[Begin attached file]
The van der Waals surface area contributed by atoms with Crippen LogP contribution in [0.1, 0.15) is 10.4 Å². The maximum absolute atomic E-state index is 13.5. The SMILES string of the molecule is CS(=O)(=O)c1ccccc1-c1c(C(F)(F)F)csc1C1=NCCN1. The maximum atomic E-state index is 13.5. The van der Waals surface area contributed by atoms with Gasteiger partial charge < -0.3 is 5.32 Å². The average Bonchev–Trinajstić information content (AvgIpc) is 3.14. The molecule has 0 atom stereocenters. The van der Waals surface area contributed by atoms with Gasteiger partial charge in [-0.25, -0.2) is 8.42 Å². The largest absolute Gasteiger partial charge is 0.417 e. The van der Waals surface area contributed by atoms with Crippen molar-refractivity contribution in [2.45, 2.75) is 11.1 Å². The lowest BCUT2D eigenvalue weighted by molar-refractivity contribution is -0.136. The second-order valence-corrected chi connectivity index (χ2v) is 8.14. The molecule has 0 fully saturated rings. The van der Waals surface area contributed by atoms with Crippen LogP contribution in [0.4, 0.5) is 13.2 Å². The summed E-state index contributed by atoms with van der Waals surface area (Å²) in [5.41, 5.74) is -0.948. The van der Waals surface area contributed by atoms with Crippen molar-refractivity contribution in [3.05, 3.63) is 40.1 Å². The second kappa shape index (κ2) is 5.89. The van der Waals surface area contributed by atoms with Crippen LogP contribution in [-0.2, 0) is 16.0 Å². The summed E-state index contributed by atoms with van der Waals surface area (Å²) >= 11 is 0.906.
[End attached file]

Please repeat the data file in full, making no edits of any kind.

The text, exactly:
The van der Waals surface area contributed by atoms with Crippen LogP contribution in [0.1, 0.15) is 10.4 Å². The maximum absolute atomic E-state index is 13.5. The SMILES string of the molecule is CS(=O)(=O)c1ccccc1-c1c(C(F)(F)F)csc1C1=NCCN1. The maximum atomic E-state index is 13.5. The van der Waals surface area contributed by atoms with Gasteiger partial charge < -0.3 is 5.32 Å². The average Bonchev–Trinajstić information content (AvgIpc) is 3.14. The molecule has 0 atom stereocenters. The van der Waals surface area contributed by atoms with Gasteiger partial charge in [-0.25, -0.2) is 8.42 Å². The largest absolute Gasteiger partial charge is 0.417 e. The van der Waals surface area contributed by atoms with Crippen molar-refractivity contribution in [2.45, 2.75) is 11.1 Å². The lowest BCUT2D eigenvalue weighted by molar-refractivity contribution is -0.136. The second-order valence-corrected chi connectivity index (χ2v) is 8.14. The molecule has 0 fully saturated rings. The van der Waals surface area contributed by atoms with Crippen LogP contribution in [0.4, 0.5) is 13.2 Å². The summed E-state index contributed by atoms with van der Waals surface area (Å²) in [5.41, 5.74) is -0.948. The van der Waals surface area contributed by atoms with Crippen molar-refractivity contribution in [3.05, 3.63) is 40.1 Å². The second kappa shape index (κ2) is 5.89. The van der Waals surface area contributed by atoms with Crippen LogP contribution in [-0.2, 0) is 16.0 Å². The summed E-state index contributed by atoms with van der Waals surface area (Å²) >= 11 is 0.906.